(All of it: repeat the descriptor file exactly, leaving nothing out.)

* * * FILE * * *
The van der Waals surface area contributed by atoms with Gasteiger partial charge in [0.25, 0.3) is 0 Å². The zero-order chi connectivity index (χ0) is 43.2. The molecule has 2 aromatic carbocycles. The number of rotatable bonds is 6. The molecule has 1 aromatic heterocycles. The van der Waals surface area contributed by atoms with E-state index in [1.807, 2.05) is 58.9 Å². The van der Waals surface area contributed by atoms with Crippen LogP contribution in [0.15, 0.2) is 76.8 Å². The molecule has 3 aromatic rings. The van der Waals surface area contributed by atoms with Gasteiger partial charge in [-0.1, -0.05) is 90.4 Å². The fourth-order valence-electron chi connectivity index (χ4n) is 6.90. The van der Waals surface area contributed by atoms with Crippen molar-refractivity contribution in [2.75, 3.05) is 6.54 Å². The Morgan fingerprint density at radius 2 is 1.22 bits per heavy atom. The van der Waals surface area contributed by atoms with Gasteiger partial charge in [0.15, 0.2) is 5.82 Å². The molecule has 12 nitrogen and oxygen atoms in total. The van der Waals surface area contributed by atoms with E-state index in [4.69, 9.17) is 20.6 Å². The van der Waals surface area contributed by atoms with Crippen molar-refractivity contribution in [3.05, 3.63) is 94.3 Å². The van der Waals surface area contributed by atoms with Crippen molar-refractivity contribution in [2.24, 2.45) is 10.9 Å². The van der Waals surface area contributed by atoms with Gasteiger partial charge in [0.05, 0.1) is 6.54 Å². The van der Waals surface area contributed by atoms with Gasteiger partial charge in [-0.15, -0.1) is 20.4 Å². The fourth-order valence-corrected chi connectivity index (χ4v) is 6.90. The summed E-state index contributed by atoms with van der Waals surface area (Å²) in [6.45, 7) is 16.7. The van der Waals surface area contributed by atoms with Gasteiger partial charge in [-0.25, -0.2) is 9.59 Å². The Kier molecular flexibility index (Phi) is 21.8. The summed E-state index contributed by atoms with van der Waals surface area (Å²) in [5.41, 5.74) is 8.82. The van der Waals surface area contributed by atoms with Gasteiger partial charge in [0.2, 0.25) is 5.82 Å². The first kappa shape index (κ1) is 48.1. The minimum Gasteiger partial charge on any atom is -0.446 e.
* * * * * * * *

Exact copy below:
The van der Waals surface area contributed by atoms with Gasteiger partial charge in [0.25, 0.3) is 0 Å². The zero-order chi connectivity index (χ0) is 43.2. The molecule has 2 aromatic carbocycles. The number of rotatable bonds is 6. The molecule has 1 aromatic heterocycles. The van der Waals surface area contributed by atoms with E-state index in [1.807, 2.05) is 58.9 Å². The van der Waals surface area contributed by atoms with Crippen LogP contribution in [0.15, 0.2) is 76.8 Å². The molecule has 3 aromatic rings. The van der Waals surface area contributed by atoms with Gasteiger partial charge in [-0.1, -0.05) is 90.4 Å². The fourth-order valence-electron chi connectivity index (χ4n) is 6.90. The van der Waals surface area contributed by atoms with Crippen molar-refractivity contribution in [2.75, 3.05) is 6.54 Å². The Morgan fingerprint density at radius 2 is 1.22 bits per heavy atom. The van der Waals surface area contributed by atoms with Gasteiger partial charge in [0.15, 0.2) is 5.82 Å². The molecule has 12 nitrogen and oxygen atoms in total. The van der Waals surface area contributed by atoms with E-state index in [4.69, 9.17) is 20.6 Å². The van der Waals surface area contributed by atoms with Crippen molar-refractivity contribution in [3.05, 3.63) is 94.3 Å². The van der Waals surface area contributed by atoms with Crippen molar-refractivity contribution in [2.24, 2.45) is 10.9 Å². The van der Waals surface area contributed by atoms with Gasteiger partial charge in [0.05, 0.1) is 6.54 Å². The van der Waals surface area contributed by atoms with Gasteiger partial charge in [-0.15, -0.1) is 20.4 Å². The fourth-order valence-corrected chi connectivity index (χ4v) is 6.90. The summed E-state index contributed by atoms with van der Waals surface area (Å²) in [6.45, 7) is 16.7. The van der Waals surface area contributed by atoms with Gasteiger partial charge in [-0.25, -0.2) is 9.59 Å². The Kier molecular flexibility index (Phi) is 21.8. The summed E-state index contributed by atoms with van der Waals surface area (Å²) in [5.41, 5.74) is 8.82. The van der Waals surface area contributed by atoms with Gasteiger partial charge in [0.2, 0.25) is 5.82 Å². The first kappa shape index (κ1) is 48.1. The minimum Gasteiger partial charge on any atom is -0.446 e.